“Do you spend more time now on Facebook and Twitter than reading or writing blogs? Why?”: I have seen my time on my blog slashed, with my time reading other people’s blogs the same, and my time tweeting and facebook updating rapidly increasing. As to why, I was blogging on energy policy, and in a fairly conservative and carefully crafted fashion-as if I’m going to get hired by a utility company. I then realized I was really burning a lot of time writing & I just don’t like most utilities & I am doubting I’ll be hired by a utility! The blog is a tool to sell me. I’ll be picking it up again when I know exactly what the new sales pitch for me is! I adore blogs and I have a set of good to great blogs in my RSS reader where they compete for my attention with a couple of them being written by people I know personally. My tweet/facebook time is up because I got involved volunteering for a local non-profit and I rather enjoy the challenge of increasing fans. I am now into a 2nd facebook page that has exploded since it has several involved admins. and we have a very local and civic-minded focus. To note: Somebody is scoping me out for a job due to my facebooking, now. On twitter: this is an entirely different animal which I do not love. But 80% of the twitterers are in PR. If you are an author with a new book, you should be on the radar of the PR types. I have flexed to meet the new print models but I also completely understand your frustrations. Thanks for the post, and I’ll be looking out for the title of your book.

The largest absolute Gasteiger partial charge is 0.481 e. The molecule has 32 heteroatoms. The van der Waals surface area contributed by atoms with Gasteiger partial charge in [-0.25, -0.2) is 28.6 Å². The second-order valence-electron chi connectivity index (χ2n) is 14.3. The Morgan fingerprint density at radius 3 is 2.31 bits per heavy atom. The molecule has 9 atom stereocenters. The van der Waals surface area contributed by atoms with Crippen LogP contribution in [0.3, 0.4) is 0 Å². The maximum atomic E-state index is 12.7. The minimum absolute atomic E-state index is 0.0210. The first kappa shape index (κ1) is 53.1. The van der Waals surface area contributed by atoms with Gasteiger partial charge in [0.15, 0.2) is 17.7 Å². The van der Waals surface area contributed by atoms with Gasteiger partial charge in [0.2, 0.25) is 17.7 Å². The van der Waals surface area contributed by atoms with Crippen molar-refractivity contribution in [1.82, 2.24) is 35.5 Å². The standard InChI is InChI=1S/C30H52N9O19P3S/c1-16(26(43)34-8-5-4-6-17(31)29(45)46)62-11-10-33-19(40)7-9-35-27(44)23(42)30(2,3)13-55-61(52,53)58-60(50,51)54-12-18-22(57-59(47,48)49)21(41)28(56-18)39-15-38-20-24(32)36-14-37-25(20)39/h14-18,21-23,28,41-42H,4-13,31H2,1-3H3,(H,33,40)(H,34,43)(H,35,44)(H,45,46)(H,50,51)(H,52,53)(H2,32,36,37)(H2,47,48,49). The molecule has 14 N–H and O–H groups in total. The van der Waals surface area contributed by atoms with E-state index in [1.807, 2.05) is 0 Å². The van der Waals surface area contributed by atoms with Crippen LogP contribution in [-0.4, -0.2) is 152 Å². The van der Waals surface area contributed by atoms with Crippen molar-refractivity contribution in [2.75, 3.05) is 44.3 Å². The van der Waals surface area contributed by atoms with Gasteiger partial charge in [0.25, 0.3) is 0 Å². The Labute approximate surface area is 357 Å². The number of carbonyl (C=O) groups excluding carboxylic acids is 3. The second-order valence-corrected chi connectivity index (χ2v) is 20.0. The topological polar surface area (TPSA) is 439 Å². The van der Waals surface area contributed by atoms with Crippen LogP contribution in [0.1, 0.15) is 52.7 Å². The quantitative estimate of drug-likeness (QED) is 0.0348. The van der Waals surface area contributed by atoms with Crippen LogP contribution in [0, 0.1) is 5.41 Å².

26. Caitlin Kelly

    keuka, the internet is what anyone wants it to be, in which lies its utility.

    Professional writers do have to write what people want — but I’ve managed to write much of what I do want to cover. Writing and getting paid doesn’t, per se, meaning cranking out commercial crap.

    carol, thanks for weighing in. “To note: Somebody is scoping me out for a job due to my facebooking, now.” That’s pretty cool!